2. Is there a suffix? Yes. I’ve memorized suffixes and I hear -able
  3. What is the base word?  depend
  4. Ok, spell the base word first.  Remember the suffix at the end of the baseword steps.
  5. What is the first syllable? de
  6. What kind of syllable is it? Let me think.
  7. I know its an open syllable because I hear a long vowel sound at the end and its not closed in by a consonant.
  8. How many sounds are in the first syllable? /d/ and long e.
  9. Now I’m going to write the first syllable.
  10. Stop…there is a /d/ sound.  Every time I hear that sound I need to think….donut door.  OK, I know how to write that.
  11. What was I doing? (working memory getting overloaded)
  12. Oh yes, the first syllable….what was the word? Oh yeah, dependable.
  13. Write the d…..e….because its an open syllable.
  14. And, the next syllable…..what was the word? Dependable.
  15. OK, second syllable. pend.  I know its pend because “able” is at the end and that’s a suffix.  Remember, only the base.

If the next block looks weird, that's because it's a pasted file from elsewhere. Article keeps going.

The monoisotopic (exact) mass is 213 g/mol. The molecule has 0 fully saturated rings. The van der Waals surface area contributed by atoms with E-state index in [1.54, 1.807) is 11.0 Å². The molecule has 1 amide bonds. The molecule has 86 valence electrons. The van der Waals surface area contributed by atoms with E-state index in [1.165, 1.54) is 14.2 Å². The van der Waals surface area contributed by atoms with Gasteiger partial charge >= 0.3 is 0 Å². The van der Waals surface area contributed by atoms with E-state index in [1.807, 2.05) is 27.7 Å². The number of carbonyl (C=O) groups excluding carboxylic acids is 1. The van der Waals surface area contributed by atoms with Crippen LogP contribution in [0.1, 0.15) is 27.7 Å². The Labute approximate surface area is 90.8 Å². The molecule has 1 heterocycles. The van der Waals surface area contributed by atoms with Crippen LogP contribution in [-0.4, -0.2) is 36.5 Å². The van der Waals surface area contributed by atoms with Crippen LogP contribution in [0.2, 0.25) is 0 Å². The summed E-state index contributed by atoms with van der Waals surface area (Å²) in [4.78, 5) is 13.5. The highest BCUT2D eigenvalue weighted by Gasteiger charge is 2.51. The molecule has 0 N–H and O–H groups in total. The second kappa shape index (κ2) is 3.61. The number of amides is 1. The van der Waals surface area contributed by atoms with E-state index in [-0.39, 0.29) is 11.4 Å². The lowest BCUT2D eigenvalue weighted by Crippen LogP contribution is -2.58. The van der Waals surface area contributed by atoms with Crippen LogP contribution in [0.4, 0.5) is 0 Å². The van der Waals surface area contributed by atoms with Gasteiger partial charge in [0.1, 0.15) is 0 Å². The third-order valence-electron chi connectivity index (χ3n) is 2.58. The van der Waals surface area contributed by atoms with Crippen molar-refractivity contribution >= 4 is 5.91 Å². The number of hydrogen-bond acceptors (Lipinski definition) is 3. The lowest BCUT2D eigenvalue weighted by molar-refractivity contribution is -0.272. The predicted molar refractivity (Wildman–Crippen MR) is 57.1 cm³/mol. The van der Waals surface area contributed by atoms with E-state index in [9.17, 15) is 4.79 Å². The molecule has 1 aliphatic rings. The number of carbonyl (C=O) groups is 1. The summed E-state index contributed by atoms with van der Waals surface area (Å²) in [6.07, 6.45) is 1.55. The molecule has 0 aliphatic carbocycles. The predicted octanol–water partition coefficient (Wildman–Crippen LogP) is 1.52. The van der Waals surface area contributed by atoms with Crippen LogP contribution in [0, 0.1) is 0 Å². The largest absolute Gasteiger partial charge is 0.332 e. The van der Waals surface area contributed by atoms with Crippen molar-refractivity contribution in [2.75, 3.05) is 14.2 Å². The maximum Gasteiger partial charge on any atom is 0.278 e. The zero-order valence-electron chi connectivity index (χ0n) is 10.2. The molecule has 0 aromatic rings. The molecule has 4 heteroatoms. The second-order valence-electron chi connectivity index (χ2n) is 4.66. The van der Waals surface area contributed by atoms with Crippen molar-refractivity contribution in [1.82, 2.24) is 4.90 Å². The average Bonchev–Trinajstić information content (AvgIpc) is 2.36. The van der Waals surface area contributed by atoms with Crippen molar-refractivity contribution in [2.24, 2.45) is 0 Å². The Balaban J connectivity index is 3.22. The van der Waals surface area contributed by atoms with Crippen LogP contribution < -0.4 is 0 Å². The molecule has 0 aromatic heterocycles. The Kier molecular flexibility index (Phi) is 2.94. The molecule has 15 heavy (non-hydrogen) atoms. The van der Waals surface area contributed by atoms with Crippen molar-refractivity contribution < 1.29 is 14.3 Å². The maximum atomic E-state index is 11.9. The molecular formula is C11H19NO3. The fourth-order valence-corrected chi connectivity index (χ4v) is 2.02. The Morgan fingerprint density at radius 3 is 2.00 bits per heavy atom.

16. spell base word first, then add the suffix.
  17. second syllable.  Its closed.  I heard a blend.  how many sounds. write the sounds.
  18. p….e…..n…..STOP!!!! WHICH WAY DO I MAKE THE D???? DONUT DOOR!!! OK, ……d.
  19. I’ve got the base.  Now the suffix.  able.  that was the one with the schwa sound that I had to memorize….its spelled a…b…l….e.
  20. OK, finally I have one word down….dependable.

Made it!  (Now try writing a paragraph!)  With constant guided practice, eventually a person with dyslexia can look at the word and read it quickly (reading fluency) and write the word automatically.  Gaining automaticity is vital to reading enjoyment, reading to learn and written expression.  Without it, the student will go back to guessing because, in a sense, that is infinitely easier than constantly remembering all the steps for each word you face.  With automaticity, working memory is not overloaded, the deep meaning of text can be appreciated and reading and writing become enjoyable and not a slog.  The student is confident they KNOW what the word is, there is no more guessing, they understand the concrete rules of language.

marathon

The goal is to be sure of your footing and run as fast as you can down the concrete, covering as much ground as you can….and loving every minute of it.

You can use your two ears to read too.